Scout, Petey and I had a busy day today. We left the Walmart parking lot and arrived in Colonial Williamsburg only a short time later around 10 o’clock. I got so lucky…I followed the brown signs to the area, passed up a few parking lots and ended up pulling into the lot right next to the visitor’s center aside the most historic part of the area. We took a 1.2 mile walk down Duke of Gloucester Street and back. The street was lined with sites where “artists” (for lack of a better word) dressed in colonial wear demonstrated a variety of colonial practices such as wig making, blacksmithing, tailoring, and more.
The old Capitol building stood at the end of the street and the Governor’s Palace could be found after a two block walk at the end of the palace green. I didn’t tour any of the shops or buildings as I had visited Williamsburg as a 6th grader for our class history trip. It was kind of interesting to note what stuck out in my mind as a 12 year old as compared to now. I did try to find a cache nearby the Capitol. I know it was in a nearby tree, but I was trying to look in a stealthy manner as several tourists and even colonial folks were all around. Not to mention, being in this area is just too close to government security. I didn’t want to be mistaken for a terrorist.
After our walk through Williamsburg, we wound along Colonial Parkway through forests of fall foliage to several different plantations. The first stop was at Sherwood Forest Plantation, home of John Tyler, the 10th President of the United States. The buildings on this property, some dating back to 1680, have remained in constant use and include the big house, the servant’s house, the milk house, the smoke house, the tobacco barn and a few others. The big house is one of the longest frame houses in America. The grounds (3,500 acres in total) include a variety of gardens, swamp and marsh lands, forests and even a pet cemetery. I met a lady here from Del Mar that had lost her sim card for her camera with all of her pictures from the previous day as well as several from a trip to France…BUMMER! I helped her look for a while, but didn’t see it. Losing my pictures is my worst nightmare!!
We moved on to Berkeley Plantation, site of the first Thanksgiving in America, held by Captain Woodliffe and his 38 settlers after their ship Margaret landed here on December 4, 1619. The site, also home to the first whisky distillery in America (1621), was at one time home to Benjamin Harrison, a signer of the Declaration of Independence, and the birthplace of President William Henry Harrison. During part of its history, the house was occupied by Union troops where taps was composed. Further, it withstood a variety of wars as evidenced by a cannonball that can be found in the outer wall of one of the buildings. The home fell into disrepair after three years of failed tobacco crops and some 45 years after the Civil War, the property was purchased for timber land in auction by a once young Scottish drummer boy who occupied the home with the Union Troops. The house has remained in the same family since.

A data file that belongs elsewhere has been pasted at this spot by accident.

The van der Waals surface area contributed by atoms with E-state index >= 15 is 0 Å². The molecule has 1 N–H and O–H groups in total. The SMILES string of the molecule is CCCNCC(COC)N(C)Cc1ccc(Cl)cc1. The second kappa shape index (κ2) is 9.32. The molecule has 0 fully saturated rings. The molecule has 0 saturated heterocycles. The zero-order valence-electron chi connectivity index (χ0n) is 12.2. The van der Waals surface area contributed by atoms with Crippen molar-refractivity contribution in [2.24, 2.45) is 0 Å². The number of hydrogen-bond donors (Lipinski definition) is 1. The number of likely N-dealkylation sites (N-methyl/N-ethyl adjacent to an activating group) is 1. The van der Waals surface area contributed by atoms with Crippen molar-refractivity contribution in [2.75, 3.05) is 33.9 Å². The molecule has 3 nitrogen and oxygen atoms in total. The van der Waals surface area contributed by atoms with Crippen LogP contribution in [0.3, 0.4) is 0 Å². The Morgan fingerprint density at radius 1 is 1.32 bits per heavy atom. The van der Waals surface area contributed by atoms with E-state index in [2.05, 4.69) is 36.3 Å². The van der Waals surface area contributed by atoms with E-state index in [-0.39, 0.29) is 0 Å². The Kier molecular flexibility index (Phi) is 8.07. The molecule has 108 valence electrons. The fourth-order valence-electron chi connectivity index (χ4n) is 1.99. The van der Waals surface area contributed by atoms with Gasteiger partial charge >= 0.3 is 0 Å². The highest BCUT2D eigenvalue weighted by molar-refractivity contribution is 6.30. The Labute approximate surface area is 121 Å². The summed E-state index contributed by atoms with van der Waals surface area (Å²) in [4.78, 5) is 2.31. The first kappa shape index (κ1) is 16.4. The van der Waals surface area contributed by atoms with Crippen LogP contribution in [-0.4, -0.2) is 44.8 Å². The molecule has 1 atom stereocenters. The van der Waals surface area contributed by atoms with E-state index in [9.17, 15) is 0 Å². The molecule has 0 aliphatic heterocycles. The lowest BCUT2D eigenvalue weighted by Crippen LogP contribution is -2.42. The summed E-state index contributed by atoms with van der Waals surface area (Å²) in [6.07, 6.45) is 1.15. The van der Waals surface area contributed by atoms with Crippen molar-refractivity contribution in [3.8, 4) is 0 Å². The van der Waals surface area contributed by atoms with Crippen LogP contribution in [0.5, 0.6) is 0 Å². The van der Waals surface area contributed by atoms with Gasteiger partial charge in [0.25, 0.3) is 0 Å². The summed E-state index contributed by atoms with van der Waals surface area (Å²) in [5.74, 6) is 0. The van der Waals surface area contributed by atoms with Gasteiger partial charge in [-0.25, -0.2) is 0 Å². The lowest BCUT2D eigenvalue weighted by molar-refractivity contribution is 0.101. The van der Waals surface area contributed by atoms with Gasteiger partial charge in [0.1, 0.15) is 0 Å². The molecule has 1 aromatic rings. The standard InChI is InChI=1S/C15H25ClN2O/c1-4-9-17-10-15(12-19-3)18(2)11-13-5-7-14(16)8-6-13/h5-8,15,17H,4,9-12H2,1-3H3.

We briefly stopped by Shirley Plantation known for its perfectly portioned Queen Anne house before heading to Richmond. While many historic buildings were destroyed in the wars, others survived. Inside the train station looked like a mansion. It was extraordinary. Just next to and below it were the remnants of slave holding faciliites as across the street was the slave trading district. A few other buildings of note are the oldest residential structure in Richmond which houses the works of Edgar Allen Poe and the Old City Hall, now a courts building that looks like a palace both inside and out. There was statue a nearby which was a virtual cache, so I have logged Virginia!
Given there were three choices for Walmart parking lots in Richmond, I decided to drive toward my next destination to a smaller city. I settled in Charlottesville where I met Laura at The Outback Steakhouse. She was my waitress, but I think she felt bad that I was sitting alone and waiting of food, so she just sat down and started talking. It was so great. She is Canadian, but has her green card, and is waitressing while putting herself through school. She wants to be a dermatologist – lots of years to go! She was truly a delight. I hope it all works out for her.